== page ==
Cell death & disease

Structural and functional neuroprotection in glaucoma: role of galantamine-mediated activation of muscarinic acetylcholine receptors.

PMID 21364635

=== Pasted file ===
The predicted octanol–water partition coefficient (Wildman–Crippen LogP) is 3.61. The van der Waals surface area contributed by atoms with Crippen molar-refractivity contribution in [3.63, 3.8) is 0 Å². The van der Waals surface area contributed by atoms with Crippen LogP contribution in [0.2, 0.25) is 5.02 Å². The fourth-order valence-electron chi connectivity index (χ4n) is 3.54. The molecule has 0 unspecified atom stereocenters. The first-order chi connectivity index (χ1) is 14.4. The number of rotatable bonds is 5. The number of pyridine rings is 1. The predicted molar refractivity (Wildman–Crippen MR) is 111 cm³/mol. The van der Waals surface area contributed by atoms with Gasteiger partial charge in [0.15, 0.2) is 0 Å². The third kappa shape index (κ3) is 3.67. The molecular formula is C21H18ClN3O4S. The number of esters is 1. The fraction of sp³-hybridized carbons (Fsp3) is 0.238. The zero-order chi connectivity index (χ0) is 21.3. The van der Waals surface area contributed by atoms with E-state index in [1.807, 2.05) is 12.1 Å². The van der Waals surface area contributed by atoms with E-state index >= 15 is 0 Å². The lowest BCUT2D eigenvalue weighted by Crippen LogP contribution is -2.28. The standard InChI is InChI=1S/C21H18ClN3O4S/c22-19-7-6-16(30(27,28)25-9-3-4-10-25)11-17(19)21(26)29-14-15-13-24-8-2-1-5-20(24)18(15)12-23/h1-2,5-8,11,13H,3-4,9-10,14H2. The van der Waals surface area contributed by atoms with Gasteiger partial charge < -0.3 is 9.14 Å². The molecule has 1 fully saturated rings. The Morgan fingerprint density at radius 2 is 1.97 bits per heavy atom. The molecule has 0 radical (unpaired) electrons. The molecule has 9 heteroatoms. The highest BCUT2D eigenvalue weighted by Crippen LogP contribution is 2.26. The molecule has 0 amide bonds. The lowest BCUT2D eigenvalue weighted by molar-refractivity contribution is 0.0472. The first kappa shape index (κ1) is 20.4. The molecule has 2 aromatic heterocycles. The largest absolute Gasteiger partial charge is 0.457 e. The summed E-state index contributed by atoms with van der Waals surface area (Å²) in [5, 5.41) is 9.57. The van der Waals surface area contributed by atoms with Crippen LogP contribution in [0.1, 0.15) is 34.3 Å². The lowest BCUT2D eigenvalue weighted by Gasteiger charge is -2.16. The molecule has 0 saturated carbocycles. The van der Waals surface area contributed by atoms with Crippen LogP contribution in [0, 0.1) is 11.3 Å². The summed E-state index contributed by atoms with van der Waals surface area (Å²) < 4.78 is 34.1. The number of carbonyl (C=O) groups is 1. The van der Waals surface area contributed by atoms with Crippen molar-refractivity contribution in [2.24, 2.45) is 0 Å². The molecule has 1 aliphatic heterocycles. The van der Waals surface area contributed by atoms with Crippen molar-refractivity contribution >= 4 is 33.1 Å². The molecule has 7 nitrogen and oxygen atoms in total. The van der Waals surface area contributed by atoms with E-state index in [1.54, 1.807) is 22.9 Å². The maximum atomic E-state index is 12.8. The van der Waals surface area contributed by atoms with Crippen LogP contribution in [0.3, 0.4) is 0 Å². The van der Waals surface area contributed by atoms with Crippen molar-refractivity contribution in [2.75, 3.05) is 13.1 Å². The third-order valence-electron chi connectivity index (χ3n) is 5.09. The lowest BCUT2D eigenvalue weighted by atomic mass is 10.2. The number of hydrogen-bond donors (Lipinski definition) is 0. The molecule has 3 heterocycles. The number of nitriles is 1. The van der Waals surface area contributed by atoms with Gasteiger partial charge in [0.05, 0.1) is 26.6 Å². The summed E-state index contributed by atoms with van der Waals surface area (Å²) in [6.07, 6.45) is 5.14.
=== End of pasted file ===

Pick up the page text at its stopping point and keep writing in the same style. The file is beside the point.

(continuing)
Glaucoma is the leading cause of irreversible blindness worldwide. Loss of vision due to glaucoma is caused by the selective death of retinal ganglion cells (RGCs). Treatments for glaucoma, limited to drugs or surgery to lower intraocular pressure (IOP), are insufficient. Therefore, a pressing medical need exists for more effective therapies to prevent vision loss in glaucoma patients. In this in vivo study, we demonstrate that systemic administration of galantamine, an acetylcholinesterase inhibitor, promotes protection of RGC soma and axons in a rat glaucoma model. Functional deficits caused by high IOP, assessed by recording visual evoked potentials from the superior colliculus, were improved by galantamine. These effects were not related to a reduction in IOP because galantamine did not change the pressure in glaucomatous eyes and it promoted neuronal survival after optic nerve axotomy, a pressure-independent model of RGC death. Importantly, we demonstrate that galantamine-induced ganglion cell survival occurred by activation of types M1 and M4 muscarinic acetylcholine receptors, while nicotinic receptors were not involved. These data provide the first evidence of the clinical potential of galantamine as neuroprotectant for glaucoma and other optic neuropathies, and identify muscarinic receptors as potential therapeutic targets for preventing vision loss in these blinding diseases.